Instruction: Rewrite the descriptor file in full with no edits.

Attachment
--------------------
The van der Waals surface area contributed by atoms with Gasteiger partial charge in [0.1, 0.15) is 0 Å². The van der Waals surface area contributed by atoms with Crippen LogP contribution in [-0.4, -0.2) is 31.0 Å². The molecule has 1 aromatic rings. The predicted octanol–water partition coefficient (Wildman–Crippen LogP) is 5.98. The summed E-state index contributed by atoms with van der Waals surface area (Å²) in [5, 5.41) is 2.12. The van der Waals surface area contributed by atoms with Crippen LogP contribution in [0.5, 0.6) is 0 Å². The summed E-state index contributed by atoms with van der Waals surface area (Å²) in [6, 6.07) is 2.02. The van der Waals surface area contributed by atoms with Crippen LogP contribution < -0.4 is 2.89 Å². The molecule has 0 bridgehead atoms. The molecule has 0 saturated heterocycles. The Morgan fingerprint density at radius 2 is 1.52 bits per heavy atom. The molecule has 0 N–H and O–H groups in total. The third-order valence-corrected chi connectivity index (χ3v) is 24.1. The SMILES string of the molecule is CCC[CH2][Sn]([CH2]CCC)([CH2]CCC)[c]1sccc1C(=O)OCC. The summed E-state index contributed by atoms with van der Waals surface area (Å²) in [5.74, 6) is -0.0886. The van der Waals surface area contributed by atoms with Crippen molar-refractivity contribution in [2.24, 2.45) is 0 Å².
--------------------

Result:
The van der Waals surface area contributed by atoms with Gasteiger partial charge in [0.1, 0.15) is 0 Å². The van der Waals surface area contributed by atoms with Crippen LogP contribution in [-0.4, -0.2) is 31.0 Å². The molecule has 1 aromatic rings. The predicted octanol–water partition coefficient (Wildman–Crippen LogP) is 5.98. The summed E-state index contributed by atoms with van der Waals surface area (Å²) in [5, 5.41) is 2.12. The van der Waals surface area contributed by atoms with Crippen LogP contribution in [0.5, 0.6) is 0 Å². The summed E-state index contributed by atoms with van der Waals surface area (Å²) in [6, 6.07) is 2.02. The van der Waals surface area contributed by atoms with Crippen LogP contribution < -0.4 is 2.89 Å². The molecule has 0 bridgehead atoms. The molecule has 0 saturated heterocycles. The Morgan fingerprint density at radius 2 is 1.52 bits per heavy atom. The molecule has 0 N–H and O–H groups in total. The third-order valence-corrected chi connectivity index (χ3v) is 24.1. The SMILES string of the molecule is CCC[CH2][Sn]([CH2]CCC)([CH2]CCC)[c]1sccc1C(=O)OCC. The summed E-state index contributed by atoms with van der Waals surface area (Å²) in [5.74, 6) is -0.0886. The van der Waals surface area contributed by atoms with Crippen molar-refractivity contribution in [2.24, 2.45) is 0 Å².